Tackling COVID-19’s effect on food supply chains in Africa
FAO and AGRA bring partners together to share knowledge in fight against the global pandemic
23 April 2020, Accra – With over 60 percent of the African continent’s population in rural areas and dependent on smallholder or family farming, the risk from the COVID-19 pandemic to food supply chains, market access and nutrition is high. The Food and Agriculture Organization of the United Nations (FAO) and Alliance for a Green Revolution in Africa (AGRA)/ African Green Revolution Forum (AGRF) brought together private sector partners, economists and business leaders to identify these risks and gaps in response efforts while proposing solutions.
Abebe Haile-Gabriel, FAO Assistant Director-General and Regional Representative for Africa, welcomed over 565 participants.
“The concerns COVID-19 poses to public health cannot be separated from the food security concerns. Hence, it is important to prioritize protection of the food supply chain and livelihoods as an integral component of the response to the crisis,” he said.
Ensuring trade to prevent a crisis within a crisis
In his keynote presentation, FAO Chief Economist Maximo Torero stated that there is not a shortage of agricultural commodities across the world but rather a bottleneck of access and logistics to reach consumers. He also identified the building of buffer stocks by countries as a loss of valuable resources as supply is abundant and prices are dropping. He suggested that countries focus instead on ensuring global and particularly intra-regional trade remain vibrant while ensuring all health and safety protocols to prevent the further spread of the virus.
Ziad Hamoui, Ghana National President of Borderless Alliance, highlighted that this is an opportunity to remove non-tariff barriers. “We need to eliminate non-tariff barriers to promote the movement of essential items within Africa,” he said. He added that this can be taken as an opportunity to put the tenets of the African Continental Free Trade Area (AfCTA) into effect.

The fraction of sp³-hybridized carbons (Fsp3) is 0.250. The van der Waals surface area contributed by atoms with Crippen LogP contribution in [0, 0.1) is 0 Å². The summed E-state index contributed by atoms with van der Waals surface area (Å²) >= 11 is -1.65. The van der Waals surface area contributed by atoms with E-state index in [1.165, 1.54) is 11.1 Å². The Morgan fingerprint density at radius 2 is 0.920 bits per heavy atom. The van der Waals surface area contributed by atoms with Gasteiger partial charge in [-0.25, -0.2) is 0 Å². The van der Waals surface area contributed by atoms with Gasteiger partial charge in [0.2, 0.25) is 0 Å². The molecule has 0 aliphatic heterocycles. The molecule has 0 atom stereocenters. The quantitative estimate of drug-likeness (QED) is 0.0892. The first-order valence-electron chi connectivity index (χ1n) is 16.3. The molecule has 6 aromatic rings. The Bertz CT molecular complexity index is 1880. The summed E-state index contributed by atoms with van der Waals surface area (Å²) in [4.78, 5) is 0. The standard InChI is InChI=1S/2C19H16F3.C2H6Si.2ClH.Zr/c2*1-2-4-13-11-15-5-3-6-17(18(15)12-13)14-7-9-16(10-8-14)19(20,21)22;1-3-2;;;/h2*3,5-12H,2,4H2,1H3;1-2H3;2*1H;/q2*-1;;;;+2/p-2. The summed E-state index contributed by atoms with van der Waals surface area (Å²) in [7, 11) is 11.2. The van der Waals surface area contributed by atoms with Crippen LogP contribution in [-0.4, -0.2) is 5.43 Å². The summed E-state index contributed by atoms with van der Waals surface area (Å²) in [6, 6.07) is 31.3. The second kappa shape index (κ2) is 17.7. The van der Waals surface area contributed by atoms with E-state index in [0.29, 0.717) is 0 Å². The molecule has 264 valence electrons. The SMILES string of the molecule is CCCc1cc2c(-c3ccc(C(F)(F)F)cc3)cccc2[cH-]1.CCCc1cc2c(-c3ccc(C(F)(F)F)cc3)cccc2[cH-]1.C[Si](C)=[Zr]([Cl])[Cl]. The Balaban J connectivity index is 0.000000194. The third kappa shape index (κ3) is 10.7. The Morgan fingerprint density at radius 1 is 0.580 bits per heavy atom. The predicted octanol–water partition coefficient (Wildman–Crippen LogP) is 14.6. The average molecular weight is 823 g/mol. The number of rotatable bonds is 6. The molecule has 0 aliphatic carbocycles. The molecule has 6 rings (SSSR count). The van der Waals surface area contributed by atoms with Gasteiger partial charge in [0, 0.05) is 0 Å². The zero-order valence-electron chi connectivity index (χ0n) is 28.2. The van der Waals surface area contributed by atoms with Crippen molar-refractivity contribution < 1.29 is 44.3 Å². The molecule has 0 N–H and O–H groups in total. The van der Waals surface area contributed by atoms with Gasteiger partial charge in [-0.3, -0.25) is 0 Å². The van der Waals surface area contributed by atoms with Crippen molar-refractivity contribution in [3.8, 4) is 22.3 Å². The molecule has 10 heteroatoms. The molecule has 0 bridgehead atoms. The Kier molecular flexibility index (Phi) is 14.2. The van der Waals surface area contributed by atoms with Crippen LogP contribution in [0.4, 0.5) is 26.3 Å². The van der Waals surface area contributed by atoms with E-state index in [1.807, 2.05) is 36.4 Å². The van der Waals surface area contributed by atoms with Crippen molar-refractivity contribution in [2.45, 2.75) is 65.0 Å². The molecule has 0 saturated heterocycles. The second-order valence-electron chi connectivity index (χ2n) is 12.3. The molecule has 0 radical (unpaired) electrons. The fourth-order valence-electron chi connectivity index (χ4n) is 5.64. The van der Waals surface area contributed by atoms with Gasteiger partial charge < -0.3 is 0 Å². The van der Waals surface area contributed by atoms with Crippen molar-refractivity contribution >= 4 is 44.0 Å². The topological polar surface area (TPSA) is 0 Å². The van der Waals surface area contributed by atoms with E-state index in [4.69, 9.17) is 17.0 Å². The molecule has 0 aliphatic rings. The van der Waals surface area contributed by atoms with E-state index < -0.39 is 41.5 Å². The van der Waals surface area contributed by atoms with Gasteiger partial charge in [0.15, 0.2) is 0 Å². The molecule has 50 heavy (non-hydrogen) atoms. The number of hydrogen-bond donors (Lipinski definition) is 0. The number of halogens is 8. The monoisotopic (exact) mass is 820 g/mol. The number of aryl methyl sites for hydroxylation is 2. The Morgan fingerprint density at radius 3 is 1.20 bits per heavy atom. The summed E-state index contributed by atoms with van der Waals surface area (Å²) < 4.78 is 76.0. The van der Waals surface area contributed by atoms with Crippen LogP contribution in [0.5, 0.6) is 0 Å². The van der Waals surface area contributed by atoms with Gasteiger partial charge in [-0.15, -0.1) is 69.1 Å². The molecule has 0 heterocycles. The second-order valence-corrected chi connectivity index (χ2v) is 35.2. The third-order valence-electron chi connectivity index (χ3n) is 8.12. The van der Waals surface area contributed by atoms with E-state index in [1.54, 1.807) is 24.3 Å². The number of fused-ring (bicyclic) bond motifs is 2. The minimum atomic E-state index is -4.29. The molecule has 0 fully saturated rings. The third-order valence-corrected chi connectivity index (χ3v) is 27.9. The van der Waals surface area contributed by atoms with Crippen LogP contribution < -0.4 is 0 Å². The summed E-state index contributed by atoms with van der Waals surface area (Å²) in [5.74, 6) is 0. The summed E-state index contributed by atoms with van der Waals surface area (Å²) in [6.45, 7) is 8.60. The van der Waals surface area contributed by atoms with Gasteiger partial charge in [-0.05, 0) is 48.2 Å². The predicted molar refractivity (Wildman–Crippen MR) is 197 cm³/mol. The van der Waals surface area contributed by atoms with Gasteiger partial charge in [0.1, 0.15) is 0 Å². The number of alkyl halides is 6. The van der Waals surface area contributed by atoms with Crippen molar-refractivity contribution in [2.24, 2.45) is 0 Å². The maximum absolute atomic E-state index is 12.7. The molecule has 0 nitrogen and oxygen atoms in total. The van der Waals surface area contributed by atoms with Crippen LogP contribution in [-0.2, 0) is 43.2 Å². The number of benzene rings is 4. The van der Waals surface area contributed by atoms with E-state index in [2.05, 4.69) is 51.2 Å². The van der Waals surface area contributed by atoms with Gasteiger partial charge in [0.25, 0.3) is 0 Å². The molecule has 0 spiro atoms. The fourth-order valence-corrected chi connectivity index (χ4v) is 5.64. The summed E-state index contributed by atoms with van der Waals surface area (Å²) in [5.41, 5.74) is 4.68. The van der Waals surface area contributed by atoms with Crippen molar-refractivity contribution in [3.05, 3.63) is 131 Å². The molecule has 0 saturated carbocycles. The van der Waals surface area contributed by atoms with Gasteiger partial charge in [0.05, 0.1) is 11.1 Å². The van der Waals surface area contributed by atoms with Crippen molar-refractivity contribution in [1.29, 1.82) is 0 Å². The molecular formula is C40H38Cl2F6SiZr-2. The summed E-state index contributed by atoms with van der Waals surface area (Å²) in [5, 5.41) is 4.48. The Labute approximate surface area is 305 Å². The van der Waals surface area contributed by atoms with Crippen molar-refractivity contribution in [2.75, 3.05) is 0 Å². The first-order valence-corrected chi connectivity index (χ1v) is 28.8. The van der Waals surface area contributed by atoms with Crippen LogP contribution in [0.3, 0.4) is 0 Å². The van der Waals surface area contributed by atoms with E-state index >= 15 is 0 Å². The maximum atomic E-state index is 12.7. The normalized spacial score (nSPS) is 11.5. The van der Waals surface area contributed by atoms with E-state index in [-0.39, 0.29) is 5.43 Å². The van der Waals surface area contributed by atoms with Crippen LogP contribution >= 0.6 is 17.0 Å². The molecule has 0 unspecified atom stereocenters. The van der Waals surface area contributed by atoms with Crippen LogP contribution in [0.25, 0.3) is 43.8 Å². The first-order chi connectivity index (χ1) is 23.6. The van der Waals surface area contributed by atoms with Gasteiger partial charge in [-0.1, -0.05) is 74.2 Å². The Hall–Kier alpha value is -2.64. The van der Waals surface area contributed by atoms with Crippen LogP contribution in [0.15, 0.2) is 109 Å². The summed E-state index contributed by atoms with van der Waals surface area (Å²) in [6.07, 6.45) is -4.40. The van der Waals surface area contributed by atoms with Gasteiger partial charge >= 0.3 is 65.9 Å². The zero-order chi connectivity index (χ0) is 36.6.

Amar Ali, CEO of Africa Improved Foods, added that the biggest challenge his company faces is not a lack of supply but rather delays in the supply chain due to border closures and more stringent import/export and transportation regulations. He encouraged governments to keep local and regional supply systems open while ensuring health and safety.
Vanessa Adams, Vice President of AGRA, in her closing remarks urged all the participants to use the crisis as an opportunity to build more resilient food systems and be more inclusive, particularly reaching out to women through better coordination across government ministries, better collaboration among development partners and more effective public and private partnerships.
To view the recording of the webinar, click here.
FAO’s commitment to Africa
Africa and the world have food stocks available to feed communities through this crisis, but it is now incumbent on governments, business leaders and partners to work together to keep the food supply chain alive to prevent worsening food insecurity and undernourishment. FAO is providing governments across the continent with assessment tools, policy advice and real-time data on food prices, import and export volumes, food stocks and other information for them to make the most informed decisions in their COVID-19 responses.